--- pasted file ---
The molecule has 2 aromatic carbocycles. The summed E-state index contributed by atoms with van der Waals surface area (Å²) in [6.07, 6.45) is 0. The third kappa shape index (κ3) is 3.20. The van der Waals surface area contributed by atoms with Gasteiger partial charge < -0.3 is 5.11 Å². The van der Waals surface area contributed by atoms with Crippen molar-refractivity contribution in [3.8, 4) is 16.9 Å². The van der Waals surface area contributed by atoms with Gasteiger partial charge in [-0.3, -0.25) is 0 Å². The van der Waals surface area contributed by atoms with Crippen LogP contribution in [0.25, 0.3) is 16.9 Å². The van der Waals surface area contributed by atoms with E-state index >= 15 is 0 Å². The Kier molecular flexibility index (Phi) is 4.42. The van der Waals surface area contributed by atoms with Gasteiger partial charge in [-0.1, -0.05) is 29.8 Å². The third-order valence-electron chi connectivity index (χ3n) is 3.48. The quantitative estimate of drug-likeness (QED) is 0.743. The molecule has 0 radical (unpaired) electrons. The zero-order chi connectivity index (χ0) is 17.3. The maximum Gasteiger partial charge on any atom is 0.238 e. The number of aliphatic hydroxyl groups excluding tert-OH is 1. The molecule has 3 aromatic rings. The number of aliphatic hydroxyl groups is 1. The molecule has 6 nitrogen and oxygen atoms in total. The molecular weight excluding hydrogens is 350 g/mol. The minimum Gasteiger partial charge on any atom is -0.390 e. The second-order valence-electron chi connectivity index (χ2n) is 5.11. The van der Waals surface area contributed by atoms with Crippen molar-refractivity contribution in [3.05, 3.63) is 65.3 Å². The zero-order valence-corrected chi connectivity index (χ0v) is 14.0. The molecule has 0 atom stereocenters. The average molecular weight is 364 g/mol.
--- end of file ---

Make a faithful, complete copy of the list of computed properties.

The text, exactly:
The molecule has 2 aromatic carbocycles. The summed E-state index contributed by atoms with van der Waals surface area (Å²) in [6.07, 6.45) is 0. The third kappa shape index (κ3) is 3.20. The van der Waals surface area contributed by atoms with Gasteiger partial charge < -0.3 is 5.11 Å². The van der Waals surface area contributed by atoms with Crippen molar-refractivity contribution in [3.8, 4) is 16.9 Å². The van der Waals surface area contributed by atoms with Gasteiger partial charge in [-0.3, -0.25) is 0 Å². The van der Waals surface area contributed by atoms with Crippen LogP contribution in [0.25, 0.3) is 16.9 Å². The van der Waals surface area contributed by atoms with E-state index >= 15 is 0 Å². The Kier molecular flexibility index (Phi) is 4.42. The van der Waals surface area contributed by atoms with Gasteiger partial charge in [-0.1, -0.05) is 29.8 Å². The third-order valence-electron chi connectivity index (χ3n) is 3.48. The quantitative estimate of drug-likeness (QED) is 0.743. The molecule has 0 radical (unpaired) electrons. The zero-order chi connectivity index (χ0) is 17.3. The maximum Gasteiger partial charge on any atom is 0.238 e. The number of aliphatic hydroxyl groups excluding tert-OH is 1. The molecule has 3 aromatic rings. The number of aliphatic hydroxyl groups is 1. The molecule has 6 nitrogen and oxygen atoms in total. The molecular weight excluding hydrogens is 350 g/mol. The minimum Gasteiger partial charge on any atom is -0.390 e. The second-order valence-electron chi connectivity index (χ2n) is 5.11. The van der Waals surface area contributed by atoms with Crippen molar-refractivity contribution in [3.05, 3.63) is 65.3 Å². The zero-order valence-corrected chi connectivity index (χ0v) is 14.0. The molecule has 0 atom stereocenters. The average molecular weight is 364 g/mol.